The India-China rivalry over anti-graft campaigns

India and China now have top leaders with vigorous campaigns against official corruption. Which country will succeed? Look to the one that can hold its leaders accountable for transparency and honesty.

Disgraced Chinese politician Bo Xilai stands trial inside the court in Shandong province last year.

The world’s two most populous nations, China and India, are in a new kind of rivalry, one that goes beyond their usual contest over global might and economic bragging rights. They each now have a leader waging a strong campaign against entrenched corruption in their country.

On Monday, Narendra Modi was sworn in as India’s new prime minister after winning an election in which voters saw him as the best hope for clean governance. He and his Bharatiya Janata Party rode to victory on popular resentment against the long-ruling Congress party and its history of corruption and patronage.

In China, meanwhile, Communist Party chief Xi Jinping, who became president last year, is in the early stages of a crackdown on corrupt party officials and others. He pledges to go after both “tigers” (powerful figures) and “flies” (low-level bureaucrats). On Friday, for example, a mining tycoon in Sichuan, Liu Han, was sentenced to death for running a mafia-like criminal organization. The sentence is seen as a prelude for the prosecution of a former powerful party leader, Zhou Yongkang.

The two leaders in China and India have different motives for their campaigns, ones that suggest which country will win this new competition for running an honest government that serves the people.

Mr. Xi’s campaign is based on his worry that the Chinese might someday rise up against the party and its monopoly hold on power in a backlash against personal enrichment by officials. Many of China’s wealthiest people are connected to state-run enterprises, including those controlled by the military. A recent survey by researchers at the University of Michigan found that China has a larger gap between the rich and poor than the United States. A 2012 poll of Chinese citizens also showed income inequality as the most significant social challenge.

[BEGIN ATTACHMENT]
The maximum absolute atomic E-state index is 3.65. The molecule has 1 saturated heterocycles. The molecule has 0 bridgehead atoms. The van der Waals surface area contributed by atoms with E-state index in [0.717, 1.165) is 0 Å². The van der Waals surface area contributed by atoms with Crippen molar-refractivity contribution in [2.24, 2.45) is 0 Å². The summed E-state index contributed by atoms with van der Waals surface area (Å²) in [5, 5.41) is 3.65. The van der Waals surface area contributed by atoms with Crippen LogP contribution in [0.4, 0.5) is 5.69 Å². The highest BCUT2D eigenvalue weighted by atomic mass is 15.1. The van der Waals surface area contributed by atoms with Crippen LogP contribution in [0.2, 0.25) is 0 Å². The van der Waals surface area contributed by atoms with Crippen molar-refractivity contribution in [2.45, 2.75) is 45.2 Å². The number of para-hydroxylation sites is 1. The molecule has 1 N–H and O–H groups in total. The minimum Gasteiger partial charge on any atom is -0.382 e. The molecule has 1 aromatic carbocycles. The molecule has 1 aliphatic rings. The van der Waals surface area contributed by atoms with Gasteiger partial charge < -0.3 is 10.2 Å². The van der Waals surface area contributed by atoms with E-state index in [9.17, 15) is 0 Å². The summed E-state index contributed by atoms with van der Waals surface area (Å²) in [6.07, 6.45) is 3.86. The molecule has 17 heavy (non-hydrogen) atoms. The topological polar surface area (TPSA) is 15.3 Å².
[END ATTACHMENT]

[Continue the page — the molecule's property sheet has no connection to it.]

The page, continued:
Since 1980, when the Chinese were given license by the party to “get rich,” the drive for private wealth has left the country searching for a moral compass. Xi’s campaign, tied mainly to the party’s survival, does not come with any spiritual purpose, other than weak references to the once-denounced writings of Confucius. The party also does not subject itself to elections and being held accountable for its actions.

This June 4 marks the 25th anniversary of the pro-democracy Tiananmen uprising, an event the party ignores in its official history. While Xi punished those who call for democracy, he has taken up the second demand in those 1989 protests – tackling official corruption.

In India, anticorruption protests erupted in 2011, led by ascetic Anna Hazare. They helped bring down the Congress party and led to Mr. Modi’s election victory. Now he and his party will also be held accountable in the next general election for their transparency in governance and their anticorruption successes.

Both China and India have a long way to go in making institutional reforms that dampen corruption. Yet their respective roles in the world as well as their economies depend on such reforms. Which one will succeed? With their immense populations, this contest over clean governance could shape the history of the 21st century. Given India’s democratic roots, it has the early jump over China.

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